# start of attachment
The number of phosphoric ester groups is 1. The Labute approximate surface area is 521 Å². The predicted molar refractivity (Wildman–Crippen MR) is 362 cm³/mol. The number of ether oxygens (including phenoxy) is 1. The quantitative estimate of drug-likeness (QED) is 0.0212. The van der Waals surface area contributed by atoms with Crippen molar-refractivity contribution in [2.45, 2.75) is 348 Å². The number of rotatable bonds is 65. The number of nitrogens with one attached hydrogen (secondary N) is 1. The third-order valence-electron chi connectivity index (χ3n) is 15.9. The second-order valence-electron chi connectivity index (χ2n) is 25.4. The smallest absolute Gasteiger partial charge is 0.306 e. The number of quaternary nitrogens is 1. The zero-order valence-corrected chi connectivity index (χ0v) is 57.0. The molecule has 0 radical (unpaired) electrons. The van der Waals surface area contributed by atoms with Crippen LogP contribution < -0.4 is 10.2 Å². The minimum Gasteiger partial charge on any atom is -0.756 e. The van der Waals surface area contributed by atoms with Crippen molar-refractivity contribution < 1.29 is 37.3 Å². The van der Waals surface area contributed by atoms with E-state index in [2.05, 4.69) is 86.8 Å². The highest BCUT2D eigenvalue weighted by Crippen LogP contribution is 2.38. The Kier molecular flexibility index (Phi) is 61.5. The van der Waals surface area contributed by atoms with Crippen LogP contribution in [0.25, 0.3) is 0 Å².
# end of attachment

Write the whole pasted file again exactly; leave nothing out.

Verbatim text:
The number of phosphoric ester groups is 1. The Labute approximate surface area is 521 Å². The predicted molar refractivity (Wildman–Crippen MR) is 362 cm³/mol. The number of ether oxygens (including phenoxy) is 1. The quantitative estimate of drug-likeness (QED) is 0.0212. The van der Waals surface area contributed by atoms with Crippen molar-refractivity contribution in [2.45, 2.75) is 348 Å². The number of rotatable bonds is 65. The number of nitrogens with one attached hydrogen (secondary N) is 1. The third-order valence-electron chi connectivity index (χ3n) is 15.9. The second-order valence-electron chi connectivity index (χ2n) is 25.4. The smallest absolute Gasteiger partial charge is 0.306 e. The number of quaternary nitrogens is 1. The zero-order valence-corrected chi connectivity index (χ0v) is 57.0. The molecule has 0 radical (unpaired) electrons. The van der Waals surface area contributed by atoms with Crippen LogP contribution < -0.4 is 10.2 Å². The minimum Gasteiger partial charge on any atom is -0.756 e. The van der Waals surface area contributed by atoms with Crippen molar-refractivity contribution < 1.29 is 37.3 Å². The van der Waals surface area contributed by atoms with E-state index in [2.05, 4.69) is 86.8 Å². The highest BCUT2D eigenvalue weighted by Crippen LogP contribution is 2.38. The Kier molecular flexibility index (Phi) is 61.5. The van der Waals surface area contributed by atoms with Crippen LogP contribution in [0.25, 0.3) is 0 Å².